« AnteriorContinuar »
Etjecur, et cordis fibras, et pandit anhelas
He's king of mirth, that slily cheats our sense
But to come nearer home, and our own times; we
know that France, in the late reign, was the seat of learning and policy; and what made it so, but the great encouragement the king gave punners above any other men: for it is too notorious, to quote any author for it, that Lewis le Grand gave a hundred pistoles for one single pun-motto, made upon an abbot, who died in a field, having a lily growing out of his a-;
Habe mortem prae oculis.
Nor was his bounty less to Monsieur de Ferry de Lageltre the painter (though the pun and the picture turned against himself) who drew his majesty shooting, and at some distance from him another man aiming at the same fowl, who was withheld by a third person pointing at the king, with these words from his mouth,
Ne voyezvous le roy tirant 2
Having now, from the best authorities, plainly proved the antiquity and excellence of the art of Punning,
"Potius lungs, as a Dutch commentator would observe. Original Note:
nothing remains but to give some general directious as to the manner how this science is to be taught. 1. Let the husband teach his wife to read it. 2. Let her be appointed to teach her children. 3. Let the head servant of the family instruct all the rest, and that every morning before the master and mistress are up. 4. The masters and misses are to repeat a rule every day, with the examples: and every visiting-day be brought up, to show the company what fine memories they have. 5. They must go ten times through the book before they be allowed to aim at a pun. 6. They must, every day of their lives, repeat six synonymous words, or words like in sound, before they be allowed to sit down to dinner. Such as,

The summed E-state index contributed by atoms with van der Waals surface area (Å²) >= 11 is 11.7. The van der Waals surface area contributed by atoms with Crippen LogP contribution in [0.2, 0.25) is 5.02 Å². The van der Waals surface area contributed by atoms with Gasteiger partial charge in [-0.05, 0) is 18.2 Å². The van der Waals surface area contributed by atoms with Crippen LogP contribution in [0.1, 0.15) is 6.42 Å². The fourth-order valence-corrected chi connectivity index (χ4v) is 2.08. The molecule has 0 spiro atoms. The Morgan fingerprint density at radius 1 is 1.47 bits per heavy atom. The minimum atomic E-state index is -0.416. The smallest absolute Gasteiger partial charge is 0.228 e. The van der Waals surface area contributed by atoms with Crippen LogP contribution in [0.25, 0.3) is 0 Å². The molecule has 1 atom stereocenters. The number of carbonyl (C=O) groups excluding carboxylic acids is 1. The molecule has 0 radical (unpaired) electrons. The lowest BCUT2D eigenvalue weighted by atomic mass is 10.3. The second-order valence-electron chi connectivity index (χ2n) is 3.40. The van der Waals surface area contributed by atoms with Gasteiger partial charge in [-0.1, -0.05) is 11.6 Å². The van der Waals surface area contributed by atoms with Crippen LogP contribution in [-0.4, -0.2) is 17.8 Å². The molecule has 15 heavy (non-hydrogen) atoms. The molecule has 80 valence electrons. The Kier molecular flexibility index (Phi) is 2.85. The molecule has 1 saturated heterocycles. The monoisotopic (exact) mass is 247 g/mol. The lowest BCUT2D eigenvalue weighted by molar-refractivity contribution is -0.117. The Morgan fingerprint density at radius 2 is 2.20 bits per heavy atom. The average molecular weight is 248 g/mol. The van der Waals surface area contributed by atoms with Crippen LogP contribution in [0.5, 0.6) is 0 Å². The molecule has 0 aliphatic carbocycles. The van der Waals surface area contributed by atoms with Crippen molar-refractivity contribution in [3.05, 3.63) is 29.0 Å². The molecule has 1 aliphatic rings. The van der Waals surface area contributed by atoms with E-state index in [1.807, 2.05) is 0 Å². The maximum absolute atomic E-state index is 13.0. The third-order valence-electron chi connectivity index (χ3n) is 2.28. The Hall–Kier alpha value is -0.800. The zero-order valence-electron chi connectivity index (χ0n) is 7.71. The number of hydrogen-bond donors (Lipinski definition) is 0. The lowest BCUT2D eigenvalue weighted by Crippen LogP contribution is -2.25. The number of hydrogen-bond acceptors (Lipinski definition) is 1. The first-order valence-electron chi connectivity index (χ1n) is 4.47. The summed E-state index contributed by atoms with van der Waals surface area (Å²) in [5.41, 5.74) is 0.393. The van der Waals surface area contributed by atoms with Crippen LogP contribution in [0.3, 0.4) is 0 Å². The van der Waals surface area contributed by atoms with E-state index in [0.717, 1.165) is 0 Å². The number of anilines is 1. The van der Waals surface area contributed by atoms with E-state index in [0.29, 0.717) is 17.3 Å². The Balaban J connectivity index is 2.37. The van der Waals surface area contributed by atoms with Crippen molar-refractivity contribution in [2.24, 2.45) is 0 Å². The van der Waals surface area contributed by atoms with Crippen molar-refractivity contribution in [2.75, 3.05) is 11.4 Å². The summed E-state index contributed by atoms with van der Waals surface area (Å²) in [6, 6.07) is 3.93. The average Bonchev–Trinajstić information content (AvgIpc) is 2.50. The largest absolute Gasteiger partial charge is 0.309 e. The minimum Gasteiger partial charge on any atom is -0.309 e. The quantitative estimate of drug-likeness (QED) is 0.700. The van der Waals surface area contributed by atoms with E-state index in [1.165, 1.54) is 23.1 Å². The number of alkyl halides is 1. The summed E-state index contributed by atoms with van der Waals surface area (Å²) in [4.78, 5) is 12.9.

Assent, Ascent. Alter, Altar.
They are all to be found in metre, most laboriously compiled by the learned author of “The English School Master,” printed anno 1641, London edit. p. 52. 7. If any eldest son has not a capacity to attain to this science, let him be disinherited as non compos, and the estate given to the next hopeful child. — Si quid novisti rectios istis Candidus imperti; sinon, his utere mecum."
A PARAGRAPH OF THE FIRST PREFACE,
which The READER (According To his JUDGMENT ort DiscRETION) MAY INSERT where HE PLEASEs.
THERE is a remarkable passage in Petropius Arbiter, which plainly proves, by a royal example, that punning was a necessary ingredient to make an entertainment agreeable. The words are these: “Ingerebat nihilominus Trimalchio lentissima voce, Carpe. Ego, suspicatus ad aliquam urbanitatem toties iteratam vocem pertinere, non erubui eum qui suprame accumbebat hoc ipsum interrogare. Atille, qui sãepius ejusmodi ludos spectaverat, Wides, inquit, illum qui obsonium carpit, Carpus vocatur. Itaque quotiescunque dicit Carpe, eodem verbo et vocatet imperat.” And it is farther remarkable, that every day of his life he made the same pun at dinner and supper.
A SECOND PREFACE.